Alaska is pretty disconnected from the rest of the lower 48 states. In fact, I see more similarities on a daily basis that resemble life in a different country than I see connecting it to my own. If it weren’t for the fact that I still have cell phone service, I might forget all together. The sheer size, the new culture and the contrast in climate make it completely different than anywhere else I’ve ever lived before.
There are also some completely different norms here, which only add to the feeling of living abroad. Here are five ways that Alaskans seem to have life figured out just a little better than their neighbors to the south (and elsewhere).
Three Checked Bags Within the State
It’s a big state. And in most places (cough cough…Cordova) there is limited access to pretty much everything. Thank god for Amazon Prime…but that’s a different story. Most things here – if they’re available – are pretty expensive because they’re imported. It’s almost like living on an island. So in Cordova, for example, most people do all of their serious shopping (groceries, clothes, etc.) in Anchorage. To accommodate, Alaska Airlines gives all passengers traveling within the state 3 FREE checked bags on every flight. So a family of four going on vacation to Juno would get to take 12 bags with them. Or, a mother taking her son to Anchorage for his monthly orthodontist appointment can bring back 6 suitcases-worth of shopping.
And by suitcases…I mean Rubbermaid totes wrapped in duct tape. Sitting at the Anchorage airport for an extended period of time means that you see lots of people rearranging their groceries to stay under the 50 lb limit – heads of cabbage and bags of oranges are flying everywhere.
Alright…so this is a little less of a life hack and a little more of me being extra-appreciative of the fresh air after spending the past 7 months in India. But Alaskans sure do know how to have some gorgeous cities with fresh air. And in the past week, I don’t think I’ve heard a horn honk…even once. I loved India, but this is just so nice. Okay, okay…I’m done.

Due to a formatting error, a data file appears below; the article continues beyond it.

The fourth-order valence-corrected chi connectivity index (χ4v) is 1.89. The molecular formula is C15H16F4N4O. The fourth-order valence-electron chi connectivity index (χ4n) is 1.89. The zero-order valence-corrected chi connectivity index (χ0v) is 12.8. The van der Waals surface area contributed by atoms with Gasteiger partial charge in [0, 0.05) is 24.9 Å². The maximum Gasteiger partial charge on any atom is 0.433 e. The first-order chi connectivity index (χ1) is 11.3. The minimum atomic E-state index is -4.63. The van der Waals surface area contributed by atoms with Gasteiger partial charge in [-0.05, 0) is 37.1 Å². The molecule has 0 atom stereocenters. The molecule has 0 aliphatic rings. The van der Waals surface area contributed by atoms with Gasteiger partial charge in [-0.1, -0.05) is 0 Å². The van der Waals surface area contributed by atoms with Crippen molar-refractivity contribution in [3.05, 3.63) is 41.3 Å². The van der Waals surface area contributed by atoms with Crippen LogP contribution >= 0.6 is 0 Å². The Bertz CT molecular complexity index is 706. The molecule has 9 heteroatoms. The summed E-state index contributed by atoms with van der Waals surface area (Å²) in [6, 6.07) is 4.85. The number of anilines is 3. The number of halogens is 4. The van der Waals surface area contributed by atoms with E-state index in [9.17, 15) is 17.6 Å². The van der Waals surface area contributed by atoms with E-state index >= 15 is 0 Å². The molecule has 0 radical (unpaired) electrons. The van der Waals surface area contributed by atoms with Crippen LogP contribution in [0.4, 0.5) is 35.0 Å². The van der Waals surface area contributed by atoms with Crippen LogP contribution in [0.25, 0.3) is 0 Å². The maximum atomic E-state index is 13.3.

Livin’ on Berries
When I found out that my house would be a cabin…I had visions in my head of a quaint, little cabin where I could finally have the space to make a little garden. Fresh tomatoes, basil, lettuce, you name it. I even arrived in the beginning of spring – perfect timing! As usual…nothing ever turns out quite as expected. The soil in these parts is terrible – nothing can really grow without a greenhouse and a person with an extra-green thumb. I have no greenhouse…and my thumb is basically black…so I guess there won’t be a garden.
What I will have is lots and lots of berries. Blueberries, kyani berries, salmonberries, nagoons, cranberries, and so many others whose names I’ve already forgotten. Wild berries everywhere. I love berries. And according to a study done by the US National Institute of Health in 2013, the berries here specifically have “extraordinarily high antioxidant levels” making Alaskans some of the healthiest people around. Now if I could just find some fresh goat cheese to pair them with…
Lots and Lots of Sunlight
Bring on the Vitamin D. Today, April 5th, the sun will set at 8:39pm and will rise tomorrow at 6:39am. Right now, Southern Alaska is gaining about 45 minutes of daylight per week. It won’t be very long until the Midnight Sun makes an appearance. There aren’t many other places around the world where someone can work all day and then climb a mountain, ride down the Copper River or hike up a glacier afterwards.
It’s a shame the soil is so poor in Cordova, because in other parts of Alaska vegetables are enormous due to all of the extra photosynthesizing going on.
Working Half of the Year (or Less!)
Winter is pretty brutal in Alaska, (Or so I’m told – I’m not quite brave enough to fact-check this one myself.) so many business are only open half the year. Fishermen and hunters have a very limited season, some of them earning their annual wages in just a few days. As long as I don’t have to spend my winters off here in Cordova…this seems like a pretty sweet set-up – work six months in Alaska, and go migrate somewhere warmer once the temperature drops. Normally when I travel for work, I like to fly in a little earlier or fly out a little later, allowing myself to travel and explore. Arriving here before April, though, or leaving after October 1 just don’t sound that appealing to me, though. We’ll see.
Know of other cool tips and tricks that are unique to Alaska? Let me know!